Horses - Diet and Nutrition/2yr old performance gelding, what to feed?
I have a 2yr old cutting horse who is being ridden frequently and I want to find the best feed program to promote healthy growth and healthy weight. Are grains good, or oats better? Is a good hay enough? Thanks in advance!
Thank you for your question, and my apologies for not getting to it sooner. 2 year old horses are still in the growth phase of life and require a more nutrient dense diet, needing more protein, a little more energy and more mineral and vitamin than its aged counterpart. A 2 year old in heavy work needs a diet that both ensures he has the nutrients required for maturation AND for work. Otherwise, the nutrients he eats will be diverted to supporting the work he's doing, and he will not mature correctly. The end result would be stunted growth and joint disorders that show up later in life.
So the first step in creating a good diet, is to get an idea of the quality of your hay because hay makes up the largest amount and most important part of the diet. Legume hays like alfalfa and clover will bring more energy, protein and mineral to the diet where grass hay like timothy, bromegrass and the like will bring more fiber and less protein, energy and mineral. Having your hay analyzed is always a good idea and your local feed store or extension agency can help you with that.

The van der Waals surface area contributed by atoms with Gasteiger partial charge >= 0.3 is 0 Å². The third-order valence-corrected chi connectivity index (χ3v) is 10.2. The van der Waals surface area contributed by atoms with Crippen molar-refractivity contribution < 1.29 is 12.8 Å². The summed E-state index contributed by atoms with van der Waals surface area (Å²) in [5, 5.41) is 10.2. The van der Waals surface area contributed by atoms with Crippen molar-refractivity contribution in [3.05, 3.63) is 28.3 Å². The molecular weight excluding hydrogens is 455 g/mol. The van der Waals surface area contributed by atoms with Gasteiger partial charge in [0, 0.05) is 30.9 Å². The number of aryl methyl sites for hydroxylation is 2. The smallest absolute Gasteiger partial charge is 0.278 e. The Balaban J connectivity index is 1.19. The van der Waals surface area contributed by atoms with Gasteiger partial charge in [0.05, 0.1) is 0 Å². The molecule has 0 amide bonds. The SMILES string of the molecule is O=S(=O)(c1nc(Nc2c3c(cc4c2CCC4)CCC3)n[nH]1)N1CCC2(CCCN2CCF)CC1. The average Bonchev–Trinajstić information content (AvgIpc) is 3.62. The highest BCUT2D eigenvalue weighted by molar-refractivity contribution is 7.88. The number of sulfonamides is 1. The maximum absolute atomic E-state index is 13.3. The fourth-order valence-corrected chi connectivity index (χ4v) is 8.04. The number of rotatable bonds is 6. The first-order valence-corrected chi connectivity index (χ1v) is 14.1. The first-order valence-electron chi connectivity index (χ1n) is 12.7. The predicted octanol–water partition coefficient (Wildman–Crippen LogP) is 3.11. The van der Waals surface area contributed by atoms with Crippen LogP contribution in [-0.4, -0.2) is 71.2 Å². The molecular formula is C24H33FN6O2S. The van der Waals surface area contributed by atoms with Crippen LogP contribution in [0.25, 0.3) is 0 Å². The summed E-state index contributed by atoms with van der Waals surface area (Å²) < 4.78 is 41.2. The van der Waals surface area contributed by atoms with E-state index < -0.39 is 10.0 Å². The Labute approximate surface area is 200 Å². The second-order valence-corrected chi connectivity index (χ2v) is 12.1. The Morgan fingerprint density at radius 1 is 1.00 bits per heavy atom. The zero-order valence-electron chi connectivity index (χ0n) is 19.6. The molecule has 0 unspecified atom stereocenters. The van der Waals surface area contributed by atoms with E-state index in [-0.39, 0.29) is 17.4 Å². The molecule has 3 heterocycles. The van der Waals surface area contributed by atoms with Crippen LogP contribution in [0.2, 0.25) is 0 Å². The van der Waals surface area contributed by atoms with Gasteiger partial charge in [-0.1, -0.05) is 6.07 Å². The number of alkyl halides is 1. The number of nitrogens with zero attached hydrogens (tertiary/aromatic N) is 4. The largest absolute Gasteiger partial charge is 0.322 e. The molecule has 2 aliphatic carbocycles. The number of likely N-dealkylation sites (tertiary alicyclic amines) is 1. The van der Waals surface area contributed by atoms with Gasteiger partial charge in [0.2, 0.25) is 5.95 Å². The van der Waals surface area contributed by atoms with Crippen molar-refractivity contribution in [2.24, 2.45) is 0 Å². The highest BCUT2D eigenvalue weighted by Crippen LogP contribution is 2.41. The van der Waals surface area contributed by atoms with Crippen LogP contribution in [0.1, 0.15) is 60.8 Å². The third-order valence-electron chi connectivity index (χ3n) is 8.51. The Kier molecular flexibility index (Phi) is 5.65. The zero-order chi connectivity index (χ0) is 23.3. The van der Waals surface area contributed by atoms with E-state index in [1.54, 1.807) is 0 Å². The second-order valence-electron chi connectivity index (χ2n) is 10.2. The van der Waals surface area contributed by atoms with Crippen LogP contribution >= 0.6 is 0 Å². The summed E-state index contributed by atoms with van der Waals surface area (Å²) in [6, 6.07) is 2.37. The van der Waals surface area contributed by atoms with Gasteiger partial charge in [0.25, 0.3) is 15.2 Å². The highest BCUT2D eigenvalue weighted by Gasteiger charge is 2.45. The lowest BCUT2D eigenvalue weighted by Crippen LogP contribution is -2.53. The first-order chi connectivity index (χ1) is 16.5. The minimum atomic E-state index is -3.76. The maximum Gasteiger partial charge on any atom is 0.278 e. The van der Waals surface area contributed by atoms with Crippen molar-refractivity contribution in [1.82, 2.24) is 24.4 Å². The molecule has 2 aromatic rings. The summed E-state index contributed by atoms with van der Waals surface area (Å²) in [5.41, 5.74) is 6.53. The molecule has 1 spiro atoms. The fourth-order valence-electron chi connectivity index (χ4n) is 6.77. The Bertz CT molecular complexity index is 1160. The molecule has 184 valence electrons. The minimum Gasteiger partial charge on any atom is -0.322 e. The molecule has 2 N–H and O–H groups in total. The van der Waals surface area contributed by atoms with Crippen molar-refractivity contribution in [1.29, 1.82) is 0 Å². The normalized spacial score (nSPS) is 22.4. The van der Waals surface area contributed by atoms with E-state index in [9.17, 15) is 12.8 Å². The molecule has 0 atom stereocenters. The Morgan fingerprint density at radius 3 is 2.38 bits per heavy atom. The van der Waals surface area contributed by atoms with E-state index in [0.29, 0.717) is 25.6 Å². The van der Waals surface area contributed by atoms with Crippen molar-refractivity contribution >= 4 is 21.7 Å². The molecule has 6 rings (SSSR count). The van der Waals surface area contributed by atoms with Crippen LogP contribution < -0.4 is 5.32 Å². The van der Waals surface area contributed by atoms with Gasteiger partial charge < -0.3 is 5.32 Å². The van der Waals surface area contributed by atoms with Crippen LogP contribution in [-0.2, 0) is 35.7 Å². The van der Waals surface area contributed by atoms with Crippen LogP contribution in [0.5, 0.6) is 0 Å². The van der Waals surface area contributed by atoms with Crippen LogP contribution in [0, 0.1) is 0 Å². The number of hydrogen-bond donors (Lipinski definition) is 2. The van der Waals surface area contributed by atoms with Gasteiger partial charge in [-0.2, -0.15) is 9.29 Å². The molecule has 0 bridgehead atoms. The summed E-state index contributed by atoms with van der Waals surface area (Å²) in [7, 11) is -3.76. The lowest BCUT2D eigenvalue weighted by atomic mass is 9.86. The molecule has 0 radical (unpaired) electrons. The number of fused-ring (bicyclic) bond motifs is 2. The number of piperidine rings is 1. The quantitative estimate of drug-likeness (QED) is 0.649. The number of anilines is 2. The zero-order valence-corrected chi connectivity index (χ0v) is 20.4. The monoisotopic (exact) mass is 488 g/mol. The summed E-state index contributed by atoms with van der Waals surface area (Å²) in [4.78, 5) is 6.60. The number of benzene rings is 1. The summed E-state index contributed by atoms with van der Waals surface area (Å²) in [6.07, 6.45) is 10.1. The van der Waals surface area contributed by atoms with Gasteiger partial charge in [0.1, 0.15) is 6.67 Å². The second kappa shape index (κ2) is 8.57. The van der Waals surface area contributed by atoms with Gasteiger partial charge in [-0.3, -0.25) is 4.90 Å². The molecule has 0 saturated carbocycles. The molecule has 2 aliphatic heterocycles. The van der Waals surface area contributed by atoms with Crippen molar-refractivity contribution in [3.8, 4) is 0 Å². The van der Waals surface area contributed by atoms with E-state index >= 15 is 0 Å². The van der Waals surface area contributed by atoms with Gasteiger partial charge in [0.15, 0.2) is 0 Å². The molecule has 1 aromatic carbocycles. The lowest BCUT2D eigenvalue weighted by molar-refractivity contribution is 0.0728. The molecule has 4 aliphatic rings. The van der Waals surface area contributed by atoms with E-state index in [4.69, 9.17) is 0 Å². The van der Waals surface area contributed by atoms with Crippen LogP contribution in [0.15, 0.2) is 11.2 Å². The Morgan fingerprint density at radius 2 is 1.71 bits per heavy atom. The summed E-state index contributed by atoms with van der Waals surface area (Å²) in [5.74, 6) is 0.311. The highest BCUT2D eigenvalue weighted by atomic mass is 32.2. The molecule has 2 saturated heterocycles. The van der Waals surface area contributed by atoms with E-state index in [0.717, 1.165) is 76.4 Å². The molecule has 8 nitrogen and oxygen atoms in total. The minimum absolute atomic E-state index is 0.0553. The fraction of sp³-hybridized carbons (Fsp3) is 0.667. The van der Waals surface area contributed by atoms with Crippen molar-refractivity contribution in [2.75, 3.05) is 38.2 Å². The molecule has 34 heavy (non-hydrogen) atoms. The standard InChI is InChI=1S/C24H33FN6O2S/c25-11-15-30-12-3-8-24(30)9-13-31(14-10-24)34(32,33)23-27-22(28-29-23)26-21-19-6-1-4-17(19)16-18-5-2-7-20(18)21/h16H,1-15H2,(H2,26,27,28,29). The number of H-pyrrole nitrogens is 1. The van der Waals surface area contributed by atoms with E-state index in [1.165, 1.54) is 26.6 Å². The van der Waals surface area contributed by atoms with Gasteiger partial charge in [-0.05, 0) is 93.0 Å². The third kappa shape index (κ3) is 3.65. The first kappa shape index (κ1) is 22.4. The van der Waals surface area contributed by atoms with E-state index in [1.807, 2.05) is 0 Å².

Once you know what your hay is missing to support your young horse's work, find a feed that compliments what your horse requires. So, if your hay has plenty of energy and protein, you may only need to feed a mineral/vitamin supplement. If your hay is low in energy and protein you will want to consider a complete feed. If a complete feed is what you need I would suggest choosing one designed for growing horses. The better quality juvenile feeds should derive their energy from fat and quality fiber sources (beet pulp)and protein from soybean meal and isolated amino acids. I would avoid feeding cereal grains like corn and barley to growing horses. I'm not a huge fan of feeding non-structural carbohydrate sources (grains) to horses unless their is a real need to do so (which there only seldom is). Most juvenile rations will have higher levels of copper and zinc to support joint health and more calcium and phosphorous (with a 2:1 calcium-phosphorous ratio).
If you have your hay tested, I could certainly help with some more specific recommendations. I would also need to know your horse's body weight and workload (hours/day or hours/week). If you would like more detailed help, simply send me the information.